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Heritage and Its Missions

December 11, 2020
09:00 AM to 05:00 PM
Speakers at this annual day-long colloquium explore the relationship between heritage meanings and pre-Republican Catholic missions.

Closed to the public. Participation only with permission of the organizers. Please contact for further information.

Investigations on heritage have flourished in the last two decades, ranging from the empirical to the theoretical, from the local to the global. Interdisciplinary in scope and classed under the name “critical heritage studies,” these investigations make extensive use of ethnographic perspectives to examine heritage not as a collection of inert things (or intangibles, to use more recent parlance) upon which a general historical interest is centered, but as a series of active meanings that have consequences in the social, political, and economic arenas. Such critical, relational approaches are beginning to have a bearing in studies of the heritage meanings accorded to the standing remains of the pre-Republican Catholic missions in the Americas, most notably in California, Mexico, and the Southern Cone. Yet no academic event has been devoted to engaging those meanings in comparative terms, exploring issues that are important for a number of actors/collectives, not just those related to the states and the disciplines. This colloquium aims to discuss past and current heritage meanings accorded to missions by national and multicultural states, local communities (especially, but not exclusively, indigenous ones), international heritage agencies, and scholars (historians, archaeologists, anthropologists, and heritage experts). Participants from several countries in the Americas show how different actors (local communities/collectives, indigenous peoples, archaeologists, scholars, and heritage institutions at the national and transnational level) and narratives collide or articulate around those varied heritage meanings, some of which are decidedly counterhegemonic. The understanding of such struggles must show how global policies on heritage are performed locally, even if the purported heritage is of colonial origin, such as that of the Catholic missions. Participants address the following starting questions: (1) how heritage agents produce knowledge from their positioned perspectives, (2) how different actors/collectives/communities/publics relate to them, (3) how heritage representations are deployed (and many times countered) as social facts, and (4) how different conceptions of “heritage” collide, collaborate, and intersperse, in order to produce the meanings around which semiotic struggles unfold.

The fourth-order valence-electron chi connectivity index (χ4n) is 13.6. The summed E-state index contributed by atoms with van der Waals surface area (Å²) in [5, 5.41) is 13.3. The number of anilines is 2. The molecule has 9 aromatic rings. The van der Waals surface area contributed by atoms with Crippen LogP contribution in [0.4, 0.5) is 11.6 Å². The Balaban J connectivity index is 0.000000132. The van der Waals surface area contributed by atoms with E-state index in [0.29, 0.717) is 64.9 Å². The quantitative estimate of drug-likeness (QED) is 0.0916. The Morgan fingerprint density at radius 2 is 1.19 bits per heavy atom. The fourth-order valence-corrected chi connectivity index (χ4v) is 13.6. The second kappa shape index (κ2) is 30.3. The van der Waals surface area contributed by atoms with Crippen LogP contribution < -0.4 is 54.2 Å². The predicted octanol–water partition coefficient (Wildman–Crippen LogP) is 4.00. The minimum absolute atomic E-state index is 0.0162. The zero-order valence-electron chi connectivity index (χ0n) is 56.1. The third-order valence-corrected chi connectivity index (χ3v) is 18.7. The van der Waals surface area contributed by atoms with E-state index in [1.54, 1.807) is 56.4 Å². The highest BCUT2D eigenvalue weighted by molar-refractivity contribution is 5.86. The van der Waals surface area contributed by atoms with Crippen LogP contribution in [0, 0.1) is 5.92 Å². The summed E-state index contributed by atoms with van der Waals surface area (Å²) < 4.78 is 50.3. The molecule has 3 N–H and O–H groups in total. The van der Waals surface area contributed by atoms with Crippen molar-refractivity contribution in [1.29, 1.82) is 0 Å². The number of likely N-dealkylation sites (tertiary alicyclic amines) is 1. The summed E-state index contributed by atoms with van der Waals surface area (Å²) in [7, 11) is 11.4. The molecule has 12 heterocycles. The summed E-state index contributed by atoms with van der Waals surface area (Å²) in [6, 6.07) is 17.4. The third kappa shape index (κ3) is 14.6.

• Cristóbal Gnecco (Universidad del Cauca)
  • Adriana Dias (Universidade Federal do Rio Grande do Sul)


  • Deana Dartt (Live Oak Museum Consulting, United States), “Mapping the Camino Indigenous: Reclaiming the Road on Our Terms”
  • Adriana Dias (Universidade Federal do Rio Grande do Sul, Brazil), “The Province of Paraguay Jesuit Missions: Semiotic Policies and Heritage Meanings”
  • Cristóbal Gnecco (Universidad del Cauca, Colombia), “Heritage at Stake: The Contemporary Guaranis and the Missions”
  • Lisbeth Haas (University of California-Santa Cruz, United States), “The California Missions as Heritage Sites”
  • Elizabeth Kryder-Reid (Indiana University-Purdue University, United States), “Teaching Missions, Training Citizens: The California Missions as Curriculum”
  • Edith Llamas (Universidad Nacional Autónoma de México), “From the Total Destruction of the Mission to the Designation as a Magical Town. Magdalena de Kino: Between Historical Discontinuity and the Petrification of the Past”
  • Lee Panich (Santa Clara University, United States), “Unearthing Indigenous Histories at the California Missions”
  • Maximiliano von Thüngen (Universität zu Köln, Germany), “‘A living church, not dead ruins’: Uses and Meanings of the Jesuit Missions of Paraguay”
  • Guillermo Wilde (Universidad Nacional de San Martín), “Crisis of the ‘Heritage Order’: Disputed Representations of the Jesuit Mission’s Past”
Ruin of the Mission of São Miguel church, Brazil (photo: Adriana Dias, 2014)